Shit you just learned (probably from the internet.)

I knew that Apone in Aliens had success as a soul artist, but I did NOT know that he played congas with the mighty Hawklords :laughing:

1 Like

Because I once had a tiny amount of laser treatment of my left retina DVLA require me to get my peripheral vision checked every so often. They licence a few practitioners in each area to carry out the procedure and they (DVLA) pay for it. My nearest one is my local Specsavers.

His was just a routine eye test for new glasses.

He asked if he was ok to continue driving and the optometrist said yes, you’ll be fine. I suspect if he was there for a specific check (requested by DVLA) they may have been a little more rigorous in their assessment.

1 Like

I suppose the only ;general’ test is the one they use on the driving test.

“Can you read a numberplate from 20 metres?”.

1 Like

I guess as long as he is wearing his glasses he would pass the number plate test?

Yeah, but only through one eye, the other one is fubar

The very end of the video makes me fucking sick. Human life obviously meant fuck all to those cunts.

The rest is very interesting.

Interesting story but I still don’t like him!


The railways always had a price for life. If repairs, etc cost x and reparation for a life was y and y was cheaper than x then that’s how they worked.

Mind garden genesis


A la Ford Pinto…

1 Like

I spent some time as the person responsible for a substantial ionising radiation generator. I did the 4-day NRPB (as it was then) Radiological Protection Supervisor’s course. The law (Ionising Radiation Regulations) was explicit about a lot of things but in some areas it said, for example, that radiation exposure must be kept absolutely within individuals’ dose limits and should otherwise be As Low As is Reasonably Practicable (ALARP). The people running the course were very coy about what ‘Reasonably’ meant. Eventually, during a lunch break, I got one of them to own up to the UKAEA rule of thumb, which was (1990s) £10,000 per man-sievert. Back then £10,000 bought you a decent amount of concrete radiation shielding. But if the individuals’ doses were already very low you should stop spending on more shielding when you reached the £10k/manSv point.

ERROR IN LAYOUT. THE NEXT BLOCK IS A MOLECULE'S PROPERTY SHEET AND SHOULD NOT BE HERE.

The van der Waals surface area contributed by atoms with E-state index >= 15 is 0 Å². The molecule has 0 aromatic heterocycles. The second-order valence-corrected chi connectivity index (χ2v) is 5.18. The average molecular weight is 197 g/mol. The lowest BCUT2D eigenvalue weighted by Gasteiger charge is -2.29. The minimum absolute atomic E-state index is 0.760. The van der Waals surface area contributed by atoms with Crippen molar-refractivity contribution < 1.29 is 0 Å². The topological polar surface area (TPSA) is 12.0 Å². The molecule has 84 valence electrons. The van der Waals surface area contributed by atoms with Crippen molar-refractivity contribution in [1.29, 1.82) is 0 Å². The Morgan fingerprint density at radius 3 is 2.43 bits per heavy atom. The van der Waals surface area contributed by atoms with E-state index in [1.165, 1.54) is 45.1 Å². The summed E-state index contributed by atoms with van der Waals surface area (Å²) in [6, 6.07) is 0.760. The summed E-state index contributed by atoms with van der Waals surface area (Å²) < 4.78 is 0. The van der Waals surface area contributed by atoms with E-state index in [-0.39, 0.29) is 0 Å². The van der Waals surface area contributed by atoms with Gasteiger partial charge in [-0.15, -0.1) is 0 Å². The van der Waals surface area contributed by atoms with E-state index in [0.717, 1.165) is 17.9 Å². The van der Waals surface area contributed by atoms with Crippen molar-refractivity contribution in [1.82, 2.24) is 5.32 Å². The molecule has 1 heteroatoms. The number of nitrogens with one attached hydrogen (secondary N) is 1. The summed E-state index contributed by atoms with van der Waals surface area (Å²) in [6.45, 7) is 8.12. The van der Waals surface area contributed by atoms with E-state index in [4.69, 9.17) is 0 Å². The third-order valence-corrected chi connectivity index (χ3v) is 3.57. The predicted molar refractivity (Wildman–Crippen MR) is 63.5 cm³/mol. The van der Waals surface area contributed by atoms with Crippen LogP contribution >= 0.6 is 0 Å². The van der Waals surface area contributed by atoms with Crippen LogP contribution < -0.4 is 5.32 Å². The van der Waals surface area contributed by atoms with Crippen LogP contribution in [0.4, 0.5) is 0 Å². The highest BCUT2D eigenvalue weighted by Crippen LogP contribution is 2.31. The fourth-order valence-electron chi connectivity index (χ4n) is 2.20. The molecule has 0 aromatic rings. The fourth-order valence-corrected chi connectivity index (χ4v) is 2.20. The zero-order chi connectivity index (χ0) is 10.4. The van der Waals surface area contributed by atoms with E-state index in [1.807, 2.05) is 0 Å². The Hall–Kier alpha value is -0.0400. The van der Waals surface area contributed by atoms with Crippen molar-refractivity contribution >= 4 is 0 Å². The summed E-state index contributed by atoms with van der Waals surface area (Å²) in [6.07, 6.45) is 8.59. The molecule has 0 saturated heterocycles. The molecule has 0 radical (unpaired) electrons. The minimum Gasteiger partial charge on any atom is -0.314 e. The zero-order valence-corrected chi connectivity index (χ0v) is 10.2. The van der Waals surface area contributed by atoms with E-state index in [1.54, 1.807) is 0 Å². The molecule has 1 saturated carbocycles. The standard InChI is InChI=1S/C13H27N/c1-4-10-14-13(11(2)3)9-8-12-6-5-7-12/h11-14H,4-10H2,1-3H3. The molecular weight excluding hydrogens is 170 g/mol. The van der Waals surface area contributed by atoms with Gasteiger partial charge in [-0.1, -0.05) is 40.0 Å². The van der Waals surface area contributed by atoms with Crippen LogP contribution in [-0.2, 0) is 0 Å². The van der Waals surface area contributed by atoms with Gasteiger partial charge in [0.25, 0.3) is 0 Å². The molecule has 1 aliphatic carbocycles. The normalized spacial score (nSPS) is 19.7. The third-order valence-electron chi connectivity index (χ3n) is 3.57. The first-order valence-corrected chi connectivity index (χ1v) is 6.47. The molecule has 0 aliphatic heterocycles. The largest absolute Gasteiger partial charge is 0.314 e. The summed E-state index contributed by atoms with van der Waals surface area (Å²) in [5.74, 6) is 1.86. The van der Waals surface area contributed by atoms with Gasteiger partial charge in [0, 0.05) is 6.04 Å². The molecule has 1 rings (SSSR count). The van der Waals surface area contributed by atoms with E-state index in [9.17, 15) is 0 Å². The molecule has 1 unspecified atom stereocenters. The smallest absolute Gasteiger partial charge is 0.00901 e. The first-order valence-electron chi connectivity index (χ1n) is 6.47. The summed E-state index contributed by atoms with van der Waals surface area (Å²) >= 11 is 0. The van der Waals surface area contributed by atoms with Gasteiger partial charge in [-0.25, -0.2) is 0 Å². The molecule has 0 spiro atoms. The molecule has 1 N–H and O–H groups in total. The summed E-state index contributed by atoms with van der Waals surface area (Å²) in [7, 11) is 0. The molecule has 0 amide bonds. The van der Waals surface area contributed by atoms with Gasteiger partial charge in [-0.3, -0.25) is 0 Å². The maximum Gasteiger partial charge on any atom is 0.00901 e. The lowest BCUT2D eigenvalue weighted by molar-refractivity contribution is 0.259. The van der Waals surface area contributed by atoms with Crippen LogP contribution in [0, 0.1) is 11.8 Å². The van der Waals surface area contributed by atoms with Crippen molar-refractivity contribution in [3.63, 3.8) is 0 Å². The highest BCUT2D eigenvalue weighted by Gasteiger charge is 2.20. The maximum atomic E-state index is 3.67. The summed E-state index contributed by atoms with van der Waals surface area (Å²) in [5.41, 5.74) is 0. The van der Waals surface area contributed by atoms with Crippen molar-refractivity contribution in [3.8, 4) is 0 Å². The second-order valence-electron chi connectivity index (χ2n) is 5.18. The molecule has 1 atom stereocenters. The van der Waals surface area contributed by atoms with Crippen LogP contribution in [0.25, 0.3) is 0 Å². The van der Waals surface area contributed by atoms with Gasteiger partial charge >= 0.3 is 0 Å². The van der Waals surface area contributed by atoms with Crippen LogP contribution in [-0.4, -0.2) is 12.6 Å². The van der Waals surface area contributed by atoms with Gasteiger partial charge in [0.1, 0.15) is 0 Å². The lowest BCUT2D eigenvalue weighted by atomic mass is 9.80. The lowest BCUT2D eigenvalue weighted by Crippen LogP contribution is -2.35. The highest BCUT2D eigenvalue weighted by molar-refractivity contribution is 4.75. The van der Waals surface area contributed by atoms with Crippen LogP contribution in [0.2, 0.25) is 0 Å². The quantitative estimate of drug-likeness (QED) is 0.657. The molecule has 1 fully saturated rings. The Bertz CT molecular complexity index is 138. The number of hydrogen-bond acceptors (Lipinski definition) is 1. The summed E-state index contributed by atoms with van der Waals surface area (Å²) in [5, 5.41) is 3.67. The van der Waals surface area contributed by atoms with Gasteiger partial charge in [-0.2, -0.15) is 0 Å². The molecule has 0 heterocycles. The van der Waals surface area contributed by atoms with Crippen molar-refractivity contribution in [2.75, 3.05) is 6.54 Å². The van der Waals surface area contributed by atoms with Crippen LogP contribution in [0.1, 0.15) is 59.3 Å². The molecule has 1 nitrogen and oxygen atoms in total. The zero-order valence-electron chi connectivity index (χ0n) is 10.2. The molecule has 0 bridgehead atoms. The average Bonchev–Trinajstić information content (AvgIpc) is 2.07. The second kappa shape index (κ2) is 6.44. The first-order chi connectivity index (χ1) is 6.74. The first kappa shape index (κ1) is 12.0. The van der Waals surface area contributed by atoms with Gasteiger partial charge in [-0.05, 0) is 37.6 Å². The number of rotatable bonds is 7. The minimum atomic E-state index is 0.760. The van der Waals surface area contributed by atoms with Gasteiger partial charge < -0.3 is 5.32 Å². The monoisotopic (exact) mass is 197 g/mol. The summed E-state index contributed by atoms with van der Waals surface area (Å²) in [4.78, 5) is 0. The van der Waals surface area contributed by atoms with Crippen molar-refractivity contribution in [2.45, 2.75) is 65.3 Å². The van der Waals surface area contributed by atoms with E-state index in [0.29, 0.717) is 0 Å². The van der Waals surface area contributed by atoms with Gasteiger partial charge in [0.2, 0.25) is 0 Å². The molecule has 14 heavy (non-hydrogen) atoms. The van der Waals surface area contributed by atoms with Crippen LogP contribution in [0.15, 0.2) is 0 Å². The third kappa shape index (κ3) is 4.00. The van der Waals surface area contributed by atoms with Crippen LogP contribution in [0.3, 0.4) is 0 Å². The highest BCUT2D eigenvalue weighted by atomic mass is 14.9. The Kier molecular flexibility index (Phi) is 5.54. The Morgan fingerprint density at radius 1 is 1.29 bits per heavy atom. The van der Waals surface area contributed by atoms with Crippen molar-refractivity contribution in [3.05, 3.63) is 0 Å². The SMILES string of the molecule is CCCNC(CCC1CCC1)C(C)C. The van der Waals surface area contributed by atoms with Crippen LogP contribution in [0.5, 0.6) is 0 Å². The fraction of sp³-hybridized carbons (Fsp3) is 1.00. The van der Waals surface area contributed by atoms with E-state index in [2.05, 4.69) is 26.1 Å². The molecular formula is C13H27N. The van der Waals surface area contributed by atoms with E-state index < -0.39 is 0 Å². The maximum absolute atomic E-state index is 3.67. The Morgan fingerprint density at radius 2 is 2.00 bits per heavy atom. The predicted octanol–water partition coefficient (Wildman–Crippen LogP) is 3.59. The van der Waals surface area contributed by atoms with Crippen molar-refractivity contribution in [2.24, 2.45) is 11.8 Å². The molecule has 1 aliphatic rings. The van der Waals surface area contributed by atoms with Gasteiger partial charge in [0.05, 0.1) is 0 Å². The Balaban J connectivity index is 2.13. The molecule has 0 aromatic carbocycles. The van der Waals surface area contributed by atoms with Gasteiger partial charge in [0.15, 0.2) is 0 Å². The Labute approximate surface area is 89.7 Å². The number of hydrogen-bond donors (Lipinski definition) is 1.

1 Like

unless you were in the RAF/Army/Navy in the 50s or 60s

Seems reasonable for the 90s. I suspect it will be more for less now.

That’s the strength of the safety case based risk management approach.

Ps. It worked for trains, spending money on new rollng stock has saved countless lives.


I don’t know how far back the IRRs go - I worked mostly under the 1985 version but there were certainly controls before that. The responsibility of employers to keep their employees safe is more complicated when it comes to the military of course (as you’ll know much better than I !).

The train crashes of the 90s due to very poor maintenance of tracks was also a big turning point

They did, along with the signals being run on red at Paddington. The latter happened following rejection of a roll out of ATP, a decision that turned out to be correct. Money had been invested in New rolling stock instead, as well as a few other things. The 2007 Cumbria derailment of a pendilino at 95mph in 2007 was a vindication of this, only one person died. Fortunately we no longer have to depend on Parliament passing new regulations , often as a result of an angry public demanding something be done, following an accident in order to make many things we take for granted safer.

A risk based approach isn’t perfect, but it’s far better than a pure standards based approach where safety is only as good as the last accident.

1 Like

TIL that the stupid-ass socket (and associated stupid-ass cable) on the back of my offboard USB drives is not “USB 3”, that’s the protocol level.

It is a USB 3.0 Type-B micro.

Niche, lads, niche.

1 Like

Yeah, I’ve got a few WD external drives that have them